George Weah, 51, is Liberia’s President-elect. He will take office mid-January, succeeding outgoing Eillen John-Sirleaf who defeated Weah in 2005, his first atempt at the presidency. In that election, he led in the first round but lost the runoff to incumbent Johnson-Sirleaf, a Nobel Peace laureate. His second attempt also went into a runoff, on Dec. 27, against Johnson-Sirleaf’s deputy, Joseph Boakai. With 98.1 percent of the vote counted, Weah led with 61.5 percent to Vice President Boakai’s 38.5 percent, according to National Elections Commission Chairman Jerome Korkoyah. Weah swept 14 of the country’s 15 counties in the runoff election in which turnout stood at 51%. The U.S.-based Carter Centre and National Democratic Institute have noted considerable “improvements” in the handling of the run-off, so have other international observers.
Weah’s inauguration, this month, marks Liberia’s first democratic transition for over 70 years. Founded by freed American slaves in 1847, Liberia is Africa’s oldest modern republic. But the last democratic transfer of power occurred in 1944, a military coup took place in 1980 and a 14-year civil war ended only in 2003.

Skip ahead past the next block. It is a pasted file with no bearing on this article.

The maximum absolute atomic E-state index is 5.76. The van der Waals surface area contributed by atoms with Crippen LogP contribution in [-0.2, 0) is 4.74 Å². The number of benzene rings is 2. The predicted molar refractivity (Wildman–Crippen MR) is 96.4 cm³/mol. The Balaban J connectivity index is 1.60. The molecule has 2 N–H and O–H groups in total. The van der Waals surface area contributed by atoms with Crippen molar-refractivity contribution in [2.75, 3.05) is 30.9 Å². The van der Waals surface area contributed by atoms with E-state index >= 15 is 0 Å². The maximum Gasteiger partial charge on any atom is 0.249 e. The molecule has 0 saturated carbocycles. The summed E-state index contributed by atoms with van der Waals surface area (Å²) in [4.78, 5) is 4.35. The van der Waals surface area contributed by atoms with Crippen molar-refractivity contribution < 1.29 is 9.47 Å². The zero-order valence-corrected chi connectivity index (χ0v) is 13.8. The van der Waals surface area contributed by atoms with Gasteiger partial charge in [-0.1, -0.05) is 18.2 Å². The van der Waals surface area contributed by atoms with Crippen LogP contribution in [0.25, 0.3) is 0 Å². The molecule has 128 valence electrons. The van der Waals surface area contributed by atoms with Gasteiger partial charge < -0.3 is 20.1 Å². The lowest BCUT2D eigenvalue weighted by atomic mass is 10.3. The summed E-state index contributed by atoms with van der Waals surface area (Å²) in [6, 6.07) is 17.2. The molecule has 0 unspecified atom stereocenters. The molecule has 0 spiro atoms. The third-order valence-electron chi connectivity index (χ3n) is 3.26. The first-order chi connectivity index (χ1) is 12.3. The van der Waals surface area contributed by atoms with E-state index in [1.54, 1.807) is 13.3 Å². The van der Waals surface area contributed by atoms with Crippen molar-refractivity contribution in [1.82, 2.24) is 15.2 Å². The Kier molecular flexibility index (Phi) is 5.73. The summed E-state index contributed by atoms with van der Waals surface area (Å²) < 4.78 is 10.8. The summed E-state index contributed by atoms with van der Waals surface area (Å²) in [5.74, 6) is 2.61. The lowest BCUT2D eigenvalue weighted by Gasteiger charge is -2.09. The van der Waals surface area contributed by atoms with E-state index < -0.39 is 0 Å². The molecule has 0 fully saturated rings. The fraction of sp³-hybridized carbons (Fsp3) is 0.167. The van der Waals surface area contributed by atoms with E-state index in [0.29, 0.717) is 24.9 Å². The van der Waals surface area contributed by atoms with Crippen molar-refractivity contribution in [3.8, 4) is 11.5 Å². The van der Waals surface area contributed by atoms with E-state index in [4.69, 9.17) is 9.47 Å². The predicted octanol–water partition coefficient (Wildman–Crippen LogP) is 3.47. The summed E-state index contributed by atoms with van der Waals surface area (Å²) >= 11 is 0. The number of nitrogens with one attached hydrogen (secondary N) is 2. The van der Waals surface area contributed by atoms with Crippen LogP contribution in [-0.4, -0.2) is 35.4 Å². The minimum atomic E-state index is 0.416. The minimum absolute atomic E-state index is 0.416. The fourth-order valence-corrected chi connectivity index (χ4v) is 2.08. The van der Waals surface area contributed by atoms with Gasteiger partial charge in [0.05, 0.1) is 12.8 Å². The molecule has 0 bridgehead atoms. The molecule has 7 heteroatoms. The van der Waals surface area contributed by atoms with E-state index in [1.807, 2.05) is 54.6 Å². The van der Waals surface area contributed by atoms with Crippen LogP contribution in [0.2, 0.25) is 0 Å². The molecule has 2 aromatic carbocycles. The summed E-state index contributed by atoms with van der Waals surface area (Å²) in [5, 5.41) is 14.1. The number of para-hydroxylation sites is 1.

Weah’s popularity as a former international footballer was a factor in his Dec. 27 win. He is the only African to have won the FIFA World Player of the Year, starring for AC Milan, Paris St Germain and Chelsea. That home popularity fueled his failed 2005 run for president. This time, it is a case of two tries, one lucky. At his party headquarters outside Monrovia, tears streamed down Weah’s face as he greeted supporters from a balcony. Below, hundreds of young people sang and danced to a live performance of Hipco, Liberian hiphop music popular with the country’s impoverished youth.
Weah faces “great expectations” from this base of young supporters, “who want him to fix rampant unemployment and poverty”. He has responded, promising “change is on”.This is an allusion to Johnson Sirleaf’s failure to curb corruption in political high places and rein in rising youth unemployment during a 12-year-rule, in spite of bringing peace to the country.
Liberians anxiously wait for Weah to translate his popular mandate to tangible results that they can see and touch like jobs. However, his critics are sceptical, saying that he lacks experience. They say his policy proposals are opaque. The President-elect has pledged to fight corruption, create jobs and boost an economy blighted by “low prices for chief exports rubber and iron ore and dwindling foreign donor support”, but they complain that Weah hasn’t offerred any concrete proposals. Another minus they see is his choice of vice president, Jewel Howard-Taylor, the ex-wife of Charles Taylor, a former president of Liberia who is serving 50 years in a British prison for war crimes in neighboring Sierra Leone.
However, for most Liberians, these are later day worries. For the moment, they are satisfied that they have their new “King George”.